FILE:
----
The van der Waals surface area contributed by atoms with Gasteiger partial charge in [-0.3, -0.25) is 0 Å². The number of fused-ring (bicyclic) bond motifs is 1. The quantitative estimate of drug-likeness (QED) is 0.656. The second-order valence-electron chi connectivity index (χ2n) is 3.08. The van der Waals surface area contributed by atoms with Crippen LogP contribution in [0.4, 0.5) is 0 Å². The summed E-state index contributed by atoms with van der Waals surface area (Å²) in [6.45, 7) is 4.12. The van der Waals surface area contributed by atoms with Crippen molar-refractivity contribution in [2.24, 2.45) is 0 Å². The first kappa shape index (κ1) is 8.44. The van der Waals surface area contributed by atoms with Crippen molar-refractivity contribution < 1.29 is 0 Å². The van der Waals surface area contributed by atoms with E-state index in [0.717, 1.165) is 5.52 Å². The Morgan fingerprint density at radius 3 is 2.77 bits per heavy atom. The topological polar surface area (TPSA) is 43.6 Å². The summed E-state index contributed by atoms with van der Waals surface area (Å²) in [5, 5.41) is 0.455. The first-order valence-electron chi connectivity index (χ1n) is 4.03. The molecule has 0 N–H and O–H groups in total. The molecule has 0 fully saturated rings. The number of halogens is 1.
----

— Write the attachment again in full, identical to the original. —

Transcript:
The van der Waals surface area contributed by atoms with Gasteiger partial charge in [-0.3, -0.25) is 0 Å². The number of fused-ring (bicyclic) bond motifs is 1. The quantitative estimate of drug-likeness (QED) is 0.656. The second-order valence-electron chi connectivity index (χ2n) is 3.08. The van der Waals surface area contributed by atoms with Crippen LogP contribution in [0.4, 0.5) is 0 Å². The summed E-state index contributed by atoms with van der Waals surface area (Å²) in [6.45, 7) is 4.12. The van der Waals surface area contributed by atoms with Crippen molar-refractivity contribution in [2.24, 2.45) is 0 Å². The first kappa shape index (κ1) is 8.44. The van der Waals surface area contributed by atoms with Crippen molar-refractivity contribution < 1.29 is 0 Å². The van der Waals surface area contributed by atoms with E-state index in [0.717, 1.165) is 5.52 Å². The Morgan fingerprint density at radius 3 is 2.77 bits per heavy atom. The topological polar surface area (TPSA) is 43.6 Å². The summed E-state index contributed by atoms with van der Waals surface area (Å²) in [5, 5.41) is 0.455. The first-order valence-electron chi connectivity index (χ1n) is 4.03. The molecule has 0 N–H and O–H groups in total. The molecule has 0 fully saturated rings. The number of halogens is 1.